Research News

  • PACE Studies Seek Feedback on Substance Use and Vape Prevention Messaging
    ​Earlier this spring, the PACE (Policy and Communication Evaluation) Vermont team, led by UVM Associate Professor of Psychiatry and Psychological Science Andrea Villanti, Ph.D., M.P.H., a member of the Vermont Center on Behavior and Health, received funding (R21DA051943, U54DA036114) from the National Institute on Drug Abuse, part of the National Institutes of Health, to conduct two studies: The PACE Vermont Study will assess perceptions and problems associated with vaping in youth and young adults, and the PACE Vape Messaging Study will focus on identifying effective vaping prevention messaging in Vermont young adults. The PACE Vermont team will be recruiting approximately 1,200 youth (aged 12-17) and young adults (aged 18-25) for these two research studies in summer 2020 via pacevt.org.
  • Vermont Integrative Genetics Resource Celebrates Milestones, Grant Support
    Despite the many challenges academic institutions have faced in 2020, the Vermont Integrative Genetics Resource (VIGR) shared core facility at the University of Vermont Cancer Center and Larner College of Medicine has achieved strong funding support and achieved some significant milestones over the past six months.
  • Atherly Receives RWJ Grant to Study Vermont Community Health Teams
    A new, three-year $500,000 grant from the Robert Wood Johnson Foundation will allow members of the UVM Center for Health Services Research (CHSR) at the Larner College of Medicine, led by center director and Professor of Medicine Adam Atherly, Ph.D., to explore the effectiveness of community health teams in improving the quality and efficiency of health care delivery.
  • Atherly Extensively Quoted in Healthcare Innovation Article
    (JUNE 11, 2020) Adam Atherly, Ph.D., professor of medicine and director of the Center for Health Services Research, is quoted extensively in a Healthcare Innovation article, titled “Are Vermont’s Global Budgets, Community Health Teams Improving Outcomes?”
  • Study Highlights Impact of COVID-19 on Tobacco and E-cigarette Use and Motivation to Quit
    A new study from researchers at the Vermont Center on Behavior and Health suggests that, for some, knowledge of COVID-19 is associated with a reduction in cigarette and e-cigarette use, as well as an increase in motivation to quit.
  • Holmes and Stein Named 2020-21 UVM University Scholars
    Larner College of Medicine faculty members Gregory Holmes, M.D., professor and chair of neurological sciences, and Gary Stein, Ph.D., Perelman professor and chair of biochemistry, have been selected as University Scholars for the 2020-21 academic year.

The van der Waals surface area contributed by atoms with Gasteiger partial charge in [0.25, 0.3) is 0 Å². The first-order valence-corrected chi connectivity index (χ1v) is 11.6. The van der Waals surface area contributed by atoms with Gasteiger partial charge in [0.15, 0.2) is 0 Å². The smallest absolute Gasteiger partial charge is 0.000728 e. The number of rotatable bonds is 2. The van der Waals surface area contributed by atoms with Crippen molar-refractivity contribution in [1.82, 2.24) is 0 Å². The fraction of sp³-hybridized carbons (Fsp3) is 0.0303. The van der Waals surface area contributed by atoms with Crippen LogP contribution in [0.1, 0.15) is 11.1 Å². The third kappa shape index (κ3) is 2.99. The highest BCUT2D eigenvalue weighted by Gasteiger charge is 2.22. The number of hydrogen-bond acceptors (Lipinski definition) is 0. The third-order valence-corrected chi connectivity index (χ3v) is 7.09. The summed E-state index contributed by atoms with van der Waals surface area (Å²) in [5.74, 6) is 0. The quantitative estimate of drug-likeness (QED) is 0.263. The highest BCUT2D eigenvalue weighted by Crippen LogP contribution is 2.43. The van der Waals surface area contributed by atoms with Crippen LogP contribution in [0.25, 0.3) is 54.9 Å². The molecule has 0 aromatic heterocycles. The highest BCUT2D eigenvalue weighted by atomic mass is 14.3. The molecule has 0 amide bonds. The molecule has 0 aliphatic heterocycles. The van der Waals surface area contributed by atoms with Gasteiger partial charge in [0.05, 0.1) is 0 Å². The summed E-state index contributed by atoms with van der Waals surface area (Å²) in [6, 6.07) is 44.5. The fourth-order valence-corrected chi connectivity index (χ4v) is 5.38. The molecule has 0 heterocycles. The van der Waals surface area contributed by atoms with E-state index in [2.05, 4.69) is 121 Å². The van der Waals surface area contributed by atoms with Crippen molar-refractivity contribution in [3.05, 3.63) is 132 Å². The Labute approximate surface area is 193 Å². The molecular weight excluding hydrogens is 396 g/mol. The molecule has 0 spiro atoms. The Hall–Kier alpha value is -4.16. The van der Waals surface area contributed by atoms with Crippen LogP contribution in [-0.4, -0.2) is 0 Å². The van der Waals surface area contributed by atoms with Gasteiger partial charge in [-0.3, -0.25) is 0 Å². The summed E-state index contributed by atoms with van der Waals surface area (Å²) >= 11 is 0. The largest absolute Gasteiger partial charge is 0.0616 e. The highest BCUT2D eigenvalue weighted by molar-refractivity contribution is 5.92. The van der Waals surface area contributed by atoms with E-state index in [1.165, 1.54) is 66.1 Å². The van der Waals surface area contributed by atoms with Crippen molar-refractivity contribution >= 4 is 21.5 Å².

• American Academy of Arts & Sciences Elects Susan Wallace to Its Membership
    The American Academy of Arts & Sciences has announced the election of University of Vermont Professor of Microbiology and Molecular Genetics Emerita Susan Wallace, Ph.D., to its membership, in recognition of her status as a world leader in the sciences. Wallace joins 275 new members elected on April 23, 2020.
  • Cancer Center Team Presents National Model to Reduce Blood Clots in Patients
    Often-deadly blood clots are a common complication of cancer care, yet less than five percent of patients receive education on how to prevent them. A team of clinician-researchers at the UVM Cancer Center have published an evidence-based prevention “roadmap” found to reduce blood clots by 38 percent in the highest-risk patients.
  • Bates and Vermont Team Invent Emergency Ventilator
    Over the last three weeks, a team of scientists, engineers and doctors at the University of Vermont, including Professor of Medicine Jason Bates, have developed a new design—and built a working model—for a simple, inexpensive ventilator.
  • Dumas and Vanderbilt Colleagues’ Study Examines Menopause and Alzheimer’s Disease
    ​Do the cognitive changes that sometimes occur at menopause relate to an increased risk for Alzheimer’s disease? That’s what a newly launched study, co-led by University of Vermont Associate Professor of Psychiatry Julie Dumas, Ph.D., aims to determine.